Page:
“It is not the mountain we conquer but ourselves.” Edmund Hillary

Mt. Jefferson (5712)

Trail: Caps Ridge to Mt. Jefferson, Castle Tr. to Link Tr. back to Caps Ridge, to Rt. 16

Date: Sunday 9/26/99

Attending: Gabe, Simone, John, and my brother Ralph Chicoine

Miles: 7 Time: 3 hours total to summit. 8 hour total hike

AMC huts, / shelters / camping site: None

Weather: Sunny, 50ish, very light winds.

This was #25 of the 48. And the third highest peak in the Whites. When planning this hike don’t forget that! It’s a serious hike and although the Caps Ridge trailhead starts from the highest parking lot in the Whites, you still have to do a lot of work! And you’re still going to spend a lot of time above tree-line.

The day was as good as anyone could ask for, not a cloud in the sky; We even got a little sun burned. And the wind was just enough to dry the sweat without causing a chill. We parked on Jefferson Notch Rd; The Caps Ridge parking lot was already full. The Caps Ridge trail was muddy at the base. The first 1/4 mile was flat and swampy. The trail turns to a moderate hike for the next 3/4 mile up to the potholes rock, a great destination for a picnic for people that aren’t really into bagging summits, but want a nice hike and spectacular viewing. From the potholes rock the view over the Cog Railroad is enough to consider this location as a end destination for a great place for a picnic. This spot affords the best views of the southern presidentials for just a little bit of effort.

If these three clowns wern’t standing in the way, this would be a great shot of Mt Jefferson from the potholes rock.

This trail affords lots of great views of the west side of Mt. Washington, the Cog Railroad and the Lakes in the Clouds AMC hut. Things got steep shortly after the potholes and the ledge scrambling begins to get a bit more serious. The first ledge scramble is the hardest. But take heart although the rest of the trail has a few more tough ledge scrambles none are any worse than the first set. At one point we looked up to the summit and it looked as though the people far up ahead of us were walking up a 40-degree knife edge ridge towards the summit, but when we got there it was just the side of the mountain, and it was not at all as difficult as it looked.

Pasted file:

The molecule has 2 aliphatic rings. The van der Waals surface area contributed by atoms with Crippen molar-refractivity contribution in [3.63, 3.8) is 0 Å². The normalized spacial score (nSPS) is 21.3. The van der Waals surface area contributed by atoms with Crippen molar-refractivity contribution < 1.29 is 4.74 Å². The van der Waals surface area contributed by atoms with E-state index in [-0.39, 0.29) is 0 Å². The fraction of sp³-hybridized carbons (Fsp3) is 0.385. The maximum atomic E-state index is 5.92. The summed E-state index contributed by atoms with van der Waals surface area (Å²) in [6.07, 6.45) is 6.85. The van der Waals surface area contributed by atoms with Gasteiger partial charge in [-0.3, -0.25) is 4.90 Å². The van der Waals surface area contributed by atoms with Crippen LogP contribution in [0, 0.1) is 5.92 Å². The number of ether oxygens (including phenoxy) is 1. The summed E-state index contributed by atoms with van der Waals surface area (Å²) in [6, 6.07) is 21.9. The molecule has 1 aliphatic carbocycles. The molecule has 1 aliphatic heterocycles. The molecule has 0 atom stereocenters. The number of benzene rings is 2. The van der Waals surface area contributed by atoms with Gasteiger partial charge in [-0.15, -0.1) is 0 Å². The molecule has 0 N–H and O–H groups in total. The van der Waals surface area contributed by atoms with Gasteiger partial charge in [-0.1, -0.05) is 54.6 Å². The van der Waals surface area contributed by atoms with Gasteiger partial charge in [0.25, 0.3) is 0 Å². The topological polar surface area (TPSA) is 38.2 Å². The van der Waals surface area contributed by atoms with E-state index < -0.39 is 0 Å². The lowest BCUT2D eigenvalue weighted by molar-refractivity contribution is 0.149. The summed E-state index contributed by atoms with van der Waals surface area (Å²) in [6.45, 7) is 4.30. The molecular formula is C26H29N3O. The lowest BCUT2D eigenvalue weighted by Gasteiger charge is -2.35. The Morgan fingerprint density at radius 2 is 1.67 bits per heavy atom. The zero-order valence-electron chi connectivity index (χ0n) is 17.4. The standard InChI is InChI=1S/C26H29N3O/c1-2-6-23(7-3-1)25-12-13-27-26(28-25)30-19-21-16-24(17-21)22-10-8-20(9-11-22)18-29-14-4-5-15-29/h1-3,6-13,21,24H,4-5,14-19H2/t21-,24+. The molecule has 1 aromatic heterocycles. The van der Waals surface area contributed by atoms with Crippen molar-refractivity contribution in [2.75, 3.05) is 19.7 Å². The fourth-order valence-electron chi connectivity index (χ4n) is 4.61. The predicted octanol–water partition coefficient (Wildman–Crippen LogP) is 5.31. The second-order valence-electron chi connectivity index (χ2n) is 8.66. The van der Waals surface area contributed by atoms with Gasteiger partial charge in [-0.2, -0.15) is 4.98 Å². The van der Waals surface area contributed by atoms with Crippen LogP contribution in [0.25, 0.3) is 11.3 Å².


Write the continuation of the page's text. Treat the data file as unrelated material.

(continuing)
Here we’re sitting on one of the caps having lunch and re-hydrating

It was a little bit daunting and the last .5 miles are really tiring. Lots of this hike is above the tree line so things look more difficult than they are, but that’s not to say that they are easy either. It’s all rock, (like Adams). The whole of the northern presidentials has vast amounts of “above the tree-line” hiking, both a blessing for it’s novelty, and spectacular views, and a curse for it’s potential for calamity. For the assent, Ralph really seemed not to want to descend the Caps Ridge trail, if possible. (Feeling adventurous). So after looking at the map, we saw that the Castle trail looked less steep and the Link Trail re-connected the loop back onto the Ridge of the Caps, way below any rock scrambling on the Caps. But it did add 2.5 extra miles. The Castle trail was exceptionally beautiful, far nicer than the Caps Ridge. Although over-all the Castle trail was a more gradual assent this just meant a longer rocky path and it proved to have as many difficult ledges to descend as the Caps.

The Castles are spectacular. A must do hike!

Don’t let anything I said here keep you from hiking this trail yourself. It’s really worth the effort it takes to hike it!

The Link trail was a 1¾ mile tedious, wet-root, tree riddled, mosey bolder dodge, deer path that hiked slower than 1Mph. Plan for it, and expect to pay it’s dues because it’s the only way to turn this hike into a loop and it’s still worth it all.

My hard-learned rules still stand:
— “Never change your itinerary on the fly”.
— “Always do your research first”.
None the less it was a great day and a great hike, (3 miles of trail above tree line) and we know about three more trails.

It was, as it always is great to have my brother on the trail with us today. It doesn’t happen often enough.

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